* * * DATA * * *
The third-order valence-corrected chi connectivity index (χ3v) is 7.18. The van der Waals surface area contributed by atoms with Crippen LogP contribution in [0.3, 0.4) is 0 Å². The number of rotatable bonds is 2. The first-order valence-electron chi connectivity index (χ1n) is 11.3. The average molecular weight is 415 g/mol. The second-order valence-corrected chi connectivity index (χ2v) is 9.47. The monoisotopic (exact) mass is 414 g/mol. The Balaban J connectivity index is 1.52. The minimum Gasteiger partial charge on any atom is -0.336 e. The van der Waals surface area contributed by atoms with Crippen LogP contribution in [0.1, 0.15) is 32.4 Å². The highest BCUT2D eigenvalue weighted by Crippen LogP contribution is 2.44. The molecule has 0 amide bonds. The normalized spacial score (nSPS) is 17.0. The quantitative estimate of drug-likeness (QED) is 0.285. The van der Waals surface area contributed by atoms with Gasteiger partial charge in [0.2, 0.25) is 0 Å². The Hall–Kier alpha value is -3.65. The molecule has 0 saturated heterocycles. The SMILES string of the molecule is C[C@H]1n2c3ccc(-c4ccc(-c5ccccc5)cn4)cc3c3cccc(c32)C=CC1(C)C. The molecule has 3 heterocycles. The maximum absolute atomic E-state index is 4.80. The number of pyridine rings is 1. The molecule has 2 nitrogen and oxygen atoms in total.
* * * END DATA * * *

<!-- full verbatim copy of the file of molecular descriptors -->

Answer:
The third-order valence-corrected chi connectivity index (χ3v) is 7.18. The van der Waals surface area contributed by atoms with Crippen LogP contribution in [0.3, 0.4) is 0 Å². The number of rotatable bonds is 2. The first-order valence-electron chi connectivity index (χ1n) is 11.3. The average molecular weight is 415 g/mol. The second-order valence-corrected chi connectivity index (χ2v) is 9.47. The monoisotopic (exact) mass is 414 g/mol. The Balaban J connectivity index is 1.52. The minimum Gasteiger partial charge on any atom is -0.336 e. The van der Waals surface area contributed by atoms with Crippen LogP contribution in [0.1, 0.15) is 32.4 Å². The highest BCUT2D eigenvalue weighted by Crippen LogP contribution is 2.44. The molecule has 0 amide bonds. The normalized spacial score (nSPS) is 17.0. The quantitative estimate of drug-likeness (QED) is 0.285. The van der Waals surface area contributed by atoms with Gasteiger partial charge in [0.2, 0.25) is 0 Å². The Hall–Kier alpha value is -3.65. The molecule has 0 saturated heterocycles. The SMILES string of the molecule is C[C@H]1n2c3ccc(-c4ccc(-c5ccccc5)cn4)cc3c3cccc(c32)C=CC1(C)C. The molecule has 3 heterocycles. The maximum absolute atomic E-state index is 4.80. The number of pyridine rings is 1. The molecule has 2 nitrogen and oxygen atoms in total.